Tiger Woods, Phil Mickelson still going strong
LOS ANGELES — The 144-man field at Riviera has 88 players who have combined to win 496 times on the PGA Tour.
Tiger Woods and Phil Mickelson account for 25 percent of those victories.
No one should be surprised.
While too one-sided to be a rivalry, they have been a powerful one-two punch in golf. The same day Woods won his third straight U.S. Amateur right before he turned pro, Mickelson won the World Series of Golf at Firestone. Woods picked up his 80th career victory at the Tour Championship to end last season. Mickelson won his 44th at Pebble Beach on Monday.
If anything raises eyebrows, it’s that Mickelson believes their trophy collection will keep growing.
“I just believe that, even today, if I play my best, if Tiger plays his best, it’s good enough to win on any week,” Mickelson said. “And the challenge is there are so many great young players, and so many great players in the game today, that it takes our best to win. I just think that both myself and Tiger are going to have a really, really good year this year.”
Nothing changes the outlook like winning, and Mickelson made it look easy on the weekend at the AT&T Pebble Beach Pro-Am.
He recovered from consecutive bogeys along the ocean, when the wind and rain were at their worst, by playing the final 26 holes without a bogey. Mickelson made an 8-foot par putt on the 17th hole Saturday. Otherwise, his longest putt for par during that stretch was 4 feet.
But it’s harder than it looks.
Mickelson turns 49 this summer, and one of the most underrated qualities has been his health. He revealed in the summer of 2010 that he was dealing with psoriatic arthritis. Otherwise, his injuries have been either minor (left wrist from Oakmont’s rough in 2007) or temporary (broken leg from skiing in 1994).
“The challenge is getting myself to play my best,” Mickelson said.
Woods is 43 with eight surgeries behind him — four on his left knee, four on his lower back.
His comeback last year is why expectations are so high now. Woods played well in Florida last year, took a dip in the late spring and then kept getting better until winning the Tour Championship the way he won so many other tournaments. He built a lead over 54 holes and played the kind of golf that was tough to beat.
He was at his best that week, and he had to be.
With the meat of the season about to begin, the question is how often they can be at their best against deeper and younger competition.
He seems to be doing just fine. Mickelson was poised to win the Desert Classic until he lost on a birdie at the last hole to Adam Long, who was No. 417 in the world ranking. He overcame a three-shot deficit against Paul Casey by closing with a 65 at Pebble Beach. In between was a missed cut at the Phoenix Open, where he changed driver in search of a few extra yards. Mickelson is always chasing distance.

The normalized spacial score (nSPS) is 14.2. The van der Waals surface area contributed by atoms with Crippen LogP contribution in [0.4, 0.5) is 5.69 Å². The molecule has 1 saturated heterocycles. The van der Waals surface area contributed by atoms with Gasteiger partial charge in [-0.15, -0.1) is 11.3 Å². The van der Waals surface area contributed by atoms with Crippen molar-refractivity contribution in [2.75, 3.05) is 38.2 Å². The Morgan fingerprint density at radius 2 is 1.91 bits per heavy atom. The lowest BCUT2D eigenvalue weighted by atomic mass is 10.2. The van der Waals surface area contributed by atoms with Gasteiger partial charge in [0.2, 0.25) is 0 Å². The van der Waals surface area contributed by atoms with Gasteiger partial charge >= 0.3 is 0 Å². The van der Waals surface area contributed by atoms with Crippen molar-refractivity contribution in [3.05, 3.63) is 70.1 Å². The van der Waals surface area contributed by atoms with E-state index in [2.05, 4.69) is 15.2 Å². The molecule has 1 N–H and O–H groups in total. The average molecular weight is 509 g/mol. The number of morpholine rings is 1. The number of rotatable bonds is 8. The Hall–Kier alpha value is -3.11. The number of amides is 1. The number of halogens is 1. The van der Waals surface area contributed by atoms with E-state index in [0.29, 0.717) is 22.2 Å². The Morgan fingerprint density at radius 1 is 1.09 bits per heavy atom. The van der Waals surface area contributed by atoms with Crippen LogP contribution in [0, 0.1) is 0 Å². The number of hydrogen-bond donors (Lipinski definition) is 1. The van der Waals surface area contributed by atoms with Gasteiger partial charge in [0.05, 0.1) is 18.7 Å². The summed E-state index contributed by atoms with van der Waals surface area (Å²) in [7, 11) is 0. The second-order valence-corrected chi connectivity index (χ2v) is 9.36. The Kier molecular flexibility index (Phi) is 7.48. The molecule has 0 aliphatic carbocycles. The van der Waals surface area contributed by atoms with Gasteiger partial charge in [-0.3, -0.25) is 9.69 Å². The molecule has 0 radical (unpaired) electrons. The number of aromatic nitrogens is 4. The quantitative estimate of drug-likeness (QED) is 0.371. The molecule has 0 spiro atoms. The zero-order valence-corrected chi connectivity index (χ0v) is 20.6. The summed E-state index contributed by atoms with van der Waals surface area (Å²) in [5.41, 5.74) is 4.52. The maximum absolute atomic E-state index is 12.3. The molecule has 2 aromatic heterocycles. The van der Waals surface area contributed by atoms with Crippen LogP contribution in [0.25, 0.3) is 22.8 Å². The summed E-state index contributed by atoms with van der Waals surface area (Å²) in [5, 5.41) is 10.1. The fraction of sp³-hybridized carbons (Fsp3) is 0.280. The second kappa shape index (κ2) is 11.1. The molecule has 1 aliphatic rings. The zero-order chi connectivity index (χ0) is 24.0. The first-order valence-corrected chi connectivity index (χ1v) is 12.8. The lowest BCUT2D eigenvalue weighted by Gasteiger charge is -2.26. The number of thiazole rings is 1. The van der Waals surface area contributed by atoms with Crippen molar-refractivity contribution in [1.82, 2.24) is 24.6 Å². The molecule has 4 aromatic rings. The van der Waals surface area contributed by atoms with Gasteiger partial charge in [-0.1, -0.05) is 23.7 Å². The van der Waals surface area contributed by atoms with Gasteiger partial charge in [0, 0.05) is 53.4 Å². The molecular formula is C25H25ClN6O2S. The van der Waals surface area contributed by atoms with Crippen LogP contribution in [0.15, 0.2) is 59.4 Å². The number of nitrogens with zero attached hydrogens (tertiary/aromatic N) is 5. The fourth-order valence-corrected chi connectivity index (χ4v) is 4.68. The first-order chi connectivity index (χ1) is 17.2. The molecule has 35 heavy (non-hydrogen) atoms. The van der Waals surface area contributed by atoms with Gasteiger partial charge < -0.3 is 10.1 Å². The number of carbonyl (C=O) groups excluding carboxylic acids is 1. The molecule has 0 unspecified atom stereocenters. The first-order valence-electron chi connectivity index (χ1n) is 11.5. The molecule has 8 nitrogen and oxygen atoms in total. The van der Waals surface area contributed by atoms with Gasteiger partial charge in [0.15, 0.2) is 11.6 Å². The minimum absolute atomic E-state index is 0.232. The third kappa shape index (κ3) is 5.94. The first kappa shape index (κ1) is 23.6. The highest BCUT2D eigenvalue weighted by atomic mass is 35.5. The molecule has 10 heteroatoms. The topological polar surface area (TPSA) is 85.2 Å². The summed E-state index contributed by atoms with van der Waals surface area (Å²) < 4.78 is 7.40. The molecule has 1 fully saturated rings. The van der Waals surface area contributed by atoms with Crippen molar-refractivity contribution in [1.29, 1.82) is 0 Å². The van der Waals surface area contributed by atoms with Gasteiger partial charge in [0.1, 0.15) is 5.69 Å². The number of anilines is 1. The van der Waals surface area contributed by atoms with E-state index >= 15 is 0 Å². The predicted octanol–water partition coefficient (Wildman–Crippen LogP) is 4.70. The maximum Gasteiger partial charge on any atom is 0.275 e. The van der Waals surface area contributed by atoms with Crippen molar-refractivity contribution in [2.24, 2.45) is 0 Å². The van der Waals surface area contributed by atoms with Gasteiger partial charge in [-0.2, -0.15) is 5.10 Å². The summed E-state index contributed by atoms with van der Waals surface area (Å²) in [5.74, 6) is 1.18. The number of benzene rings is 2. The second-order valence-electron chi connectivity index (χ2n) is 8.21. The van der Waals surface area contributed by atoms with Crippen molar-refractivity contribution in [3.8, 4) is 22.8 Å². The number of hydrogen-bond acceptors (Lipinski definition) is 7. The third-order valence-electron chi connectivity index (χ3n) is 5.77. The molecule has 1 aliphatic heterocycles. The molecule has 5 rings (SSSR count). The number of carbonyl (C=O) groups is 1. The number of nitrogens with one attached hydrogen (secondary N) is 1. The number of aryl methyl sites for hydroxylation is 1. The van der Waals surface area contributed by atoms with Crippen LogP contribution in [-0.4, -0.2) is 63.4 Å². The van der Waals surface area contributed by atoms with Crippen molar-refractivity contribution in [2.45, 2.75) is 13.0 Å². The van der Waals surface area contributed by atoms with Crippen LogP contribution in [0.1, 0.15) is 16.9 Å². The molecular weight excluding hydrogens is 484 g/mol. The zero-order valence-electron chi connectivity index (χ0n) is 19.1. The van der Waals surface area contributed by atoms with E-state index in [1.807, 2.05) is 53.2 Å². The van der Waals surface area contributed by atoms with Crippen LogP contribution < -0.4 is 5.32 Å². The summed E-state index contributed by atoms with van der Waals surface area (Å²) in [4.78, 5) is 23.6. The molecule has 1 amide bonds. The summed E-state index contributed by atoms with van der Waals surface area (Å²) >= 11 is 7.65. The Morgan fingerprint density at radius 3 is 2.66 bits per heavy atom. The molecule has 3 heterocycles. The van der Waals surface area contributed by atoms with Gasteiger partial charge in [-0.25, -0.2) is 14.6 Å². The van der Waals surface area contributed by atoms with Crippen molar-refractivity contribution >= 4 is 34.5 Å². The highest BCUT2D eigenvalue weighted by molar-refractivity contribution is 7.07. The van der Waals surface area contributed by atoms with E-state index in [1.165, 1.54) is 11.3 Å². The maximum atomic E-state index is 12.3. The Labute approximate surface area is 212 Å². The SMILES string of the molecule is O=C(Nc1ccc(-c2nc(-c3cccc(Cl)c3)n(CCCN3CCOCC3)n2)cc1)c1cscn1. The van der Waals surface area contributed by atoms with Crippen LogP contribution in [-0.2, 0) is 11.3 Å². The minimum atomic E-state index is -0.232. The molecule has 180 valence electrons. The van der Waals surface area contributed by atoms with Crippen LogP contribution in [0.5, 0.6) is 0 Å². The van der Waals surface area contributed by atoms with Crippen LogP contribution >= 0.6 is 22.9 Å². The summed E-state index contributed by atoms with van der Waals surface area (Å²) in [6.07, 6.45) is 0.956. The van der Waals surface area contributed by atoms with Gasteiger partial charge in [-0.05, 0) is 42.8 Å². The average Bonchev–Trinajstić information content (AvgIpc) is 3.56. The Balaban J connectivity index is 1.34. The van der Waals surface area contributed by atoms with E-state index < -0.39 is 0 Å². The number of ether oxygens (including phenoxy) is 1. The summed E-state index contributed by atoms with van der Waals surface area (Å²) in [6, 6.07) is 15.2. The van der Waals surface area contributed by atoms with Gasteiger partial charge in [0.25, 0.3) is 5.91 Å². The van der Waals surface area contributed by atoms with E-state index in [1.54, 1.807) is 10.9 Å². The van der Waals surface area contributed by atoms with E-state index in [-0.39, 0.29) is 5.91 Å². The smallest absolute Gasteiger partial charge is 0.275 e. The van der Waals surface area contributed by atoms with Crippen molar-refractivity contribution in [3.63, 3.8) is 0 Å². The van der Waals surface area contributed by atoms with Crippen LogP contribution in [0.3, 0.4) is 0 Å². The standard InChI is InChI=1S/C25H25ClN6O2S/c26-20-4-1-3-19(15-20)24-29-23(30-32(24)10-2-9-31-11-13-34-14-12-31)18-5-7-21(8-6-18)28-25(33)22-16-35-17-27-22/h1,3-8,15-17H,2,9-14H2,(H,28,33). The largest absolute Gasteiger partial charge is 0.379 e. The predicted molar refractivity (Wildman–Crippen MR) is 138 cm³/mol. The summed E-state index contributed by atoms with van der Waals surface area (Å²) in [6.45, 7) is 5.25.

His optimism comes from picking up 6 mph of swing speed for his driver, which he says rarely happens to anybody, let alone someone in his late 40s.
There was no secret involved.
“It’s not really a secret. It was nine months of hard work,” Mickelson said. “And then overnight I was swinging 6 mph fast. It was biometric swing studies, taking weaknesses and making them strengths. It was time in the gym. It was a whole workout process. It’s been a lot of work, but days like this make it worthwhile.”
Mickelson last year won the Mexico Championship for his first victory in more than four years, the longest drought of his career. Even when he wasn’t winning, he was a runner-up at majors three straight years.
Woods went five years without winning, but that was different. During a four-year stretch when he had four back surgeries, he played only 19 times on the PGA Tour and registered only one top-10 finish. To have won last year, to have risen to just outside the top 10 in the world, is cause for optimism.
But it’s not easy.
“I’ve worked to give my body the best chance to do my job, but there are days when I just don’t practice and I don’t train. Those are days I’ve just got to rest,” Woods said at Torrey Pines. “That’s probably been one of the lessons I’ve learned through all of this, is there are days I just have to shut it down.”
The Genesis Open is their first time competing against each other since the Tour Championship, notwithstanding the overhyped made-for-TV match they played with $9 million going to the winner (Mickelson). They are in elite territory financially, too. With his victory, Mickelson joined Woods as the only players to surpass $90 million in career earnings on the PGA Tour.
Mickelson says his goal of 50 victories might be tougher to achieve than he realized. What about $100 million?
“I just need one more match with Tiger and I should get there,” he said.
His game is sharp is ever. So is the needle.